"Are you traveling alone?" Rachel asked when they entered the road. She looked about, as if to find a coach or another horse.
"Yes, I've come as far as Whitby, taking the coast road. I turned onto Cleveland Way, and stopped at an inn at Great Ayton last night. I've left my belongings there and rented this horse to make my way to the vicarage today."
"Are you on a pleasure trip, then?" Amanda asked. "Seeing the coast, or the moors?"
"Eh, well..." he hemmed. "I had some business on the coast, but I can't really discuss that. Private, you know. But once I had it wrapped up, I determined to revisit this lovely valley."
"What is your companion, Mr. Du Roche, doing in your absence?"
"Well, I think right now he is sitting in a jail," he said, trying to suppress a grin.
The ladies both gasped, looking closely at him to see if he was joking.
"No, it is only too true," he said solemnly. "Though I am glad of the outcome."
"What? How impertinent, Mr. Duchamps," Rachel chided.
"Shall I tell you why, or endure your censure?" he said teasingly.
"Yes, tell us why," Amanda said, "and don't let Rachel's bossiness deter you." Rachel scowled, but Amanda just smirked. "Do go on."
Mr. Duchamps cleared his throat. "Without divulging too much about my present situation, I must say that I am not exactly the poor, wandering French emigré that I made out to be. I am indeed French, and emigrated here five years ago. But in my current position—a military post, if you must know—I am charged with finding those who are French sympathizers and spies. Mr. Du Roche had raised some suspicion and the army needed someone to... outfox him, I guess. Your grandfather's school had many French ties, and when Du Roche was found to be connected there, I was sent in to see if the dealings were all above-board."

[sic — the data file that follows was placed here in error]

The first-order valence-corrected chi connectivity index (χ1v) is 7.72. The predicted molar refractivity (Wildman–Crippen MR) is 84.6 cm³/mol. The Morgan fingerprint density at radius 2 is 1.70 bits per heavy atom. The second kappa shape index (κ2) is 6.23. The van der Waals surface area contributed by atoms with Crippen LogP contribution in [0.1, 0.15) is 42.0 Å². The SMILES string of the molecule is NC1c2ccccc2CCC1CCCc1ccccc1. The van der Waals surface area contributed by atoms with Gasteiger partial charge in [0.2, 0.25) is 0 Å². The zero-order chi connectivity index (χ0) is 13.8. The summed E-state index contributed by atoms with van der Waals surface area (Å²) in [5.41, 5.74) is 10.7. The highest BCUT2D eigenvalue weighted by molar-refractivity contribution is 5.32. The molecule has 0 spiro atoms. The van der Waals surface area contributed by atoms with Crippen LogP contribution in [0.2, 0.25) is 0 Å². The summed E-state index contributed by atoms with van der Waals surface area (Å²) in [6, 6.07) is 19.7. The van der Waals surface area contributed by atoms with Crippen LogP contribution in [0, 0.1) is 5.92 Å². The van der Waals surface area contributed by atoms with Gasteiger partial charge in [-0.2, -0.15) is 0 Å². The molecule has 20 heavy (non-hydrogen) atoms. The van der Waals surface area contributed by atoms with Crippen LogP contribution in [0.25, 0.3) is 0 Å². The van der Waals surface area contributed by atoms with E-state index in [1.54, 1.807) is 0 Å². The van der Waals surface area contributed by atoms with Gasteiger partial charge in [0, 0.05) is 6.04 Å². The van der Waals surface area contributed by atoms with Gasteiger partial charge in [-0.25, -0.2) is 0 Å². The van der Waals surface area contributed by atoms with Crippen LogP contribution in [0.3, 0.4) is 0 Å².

"Really, Mr. Duchamps! You'd suspect our grandfather? Gray-haired, quiet Grandpére who only teaches girls how to speak properly." Rachel was finding many aspects of his story irritating, though intriguing.
He chuckled. "Do not fear, I needed not many days to find out your grandfather was just a school teacher. It was Du Roche who'd been connecting with many other sympathizers and receiving information from the continent. Luckily, he was a proud and determined rake. He heard your grandfather describing the fine Cleveland horses—and perhaps his fine granddaughters as well—and asked for a letter of introduction. It was not hard for me to arrange to accompany him. While we were in the country, my army counterparts rounded up another known sympathizer. We had him write an urgent letter as a trap, and when Du Roche came flying back, he led me straight to the center of French intrigue and we brought the complicit scum into custody."
Rachel and Amanda looked their astonishment, hardly believing such operations had been linked to their family.
"I do apologize if you feel I intruded upon your hospitality. It was beneficial to our country in ways you cannot be told."
"I..." Rachel began, then shook her head. "I don't know what to say."
"I hope you will not say anything," Mr. Duchamps smiled. "If many people knew I was working in a military capacity, my usefulness would be gone. I must presume upon your good faith to let your family keep believing me a humble expatriate and an admirer of good horseflesh."
"He does have good taste in horses," Amanda said, looking to Rachel. They thought it over, glancing back and forth to Mr. Duchamps.
"All right," Rachel finally announced. "We shall keep you as our French ami, and let you worry about all the national secrets. We seldom leave our little village, anyway."
YOU ARE READING
The Vicar's DaughtersHistorical Fiction
If every young lady likes to be crossed in love now and then, the Vicar Pearce's daughters are three times blessed. Willful and spirited, Rachel refuses to think Lord Ellsworth's son, her dearest friend since childhood, is not in love with her. But...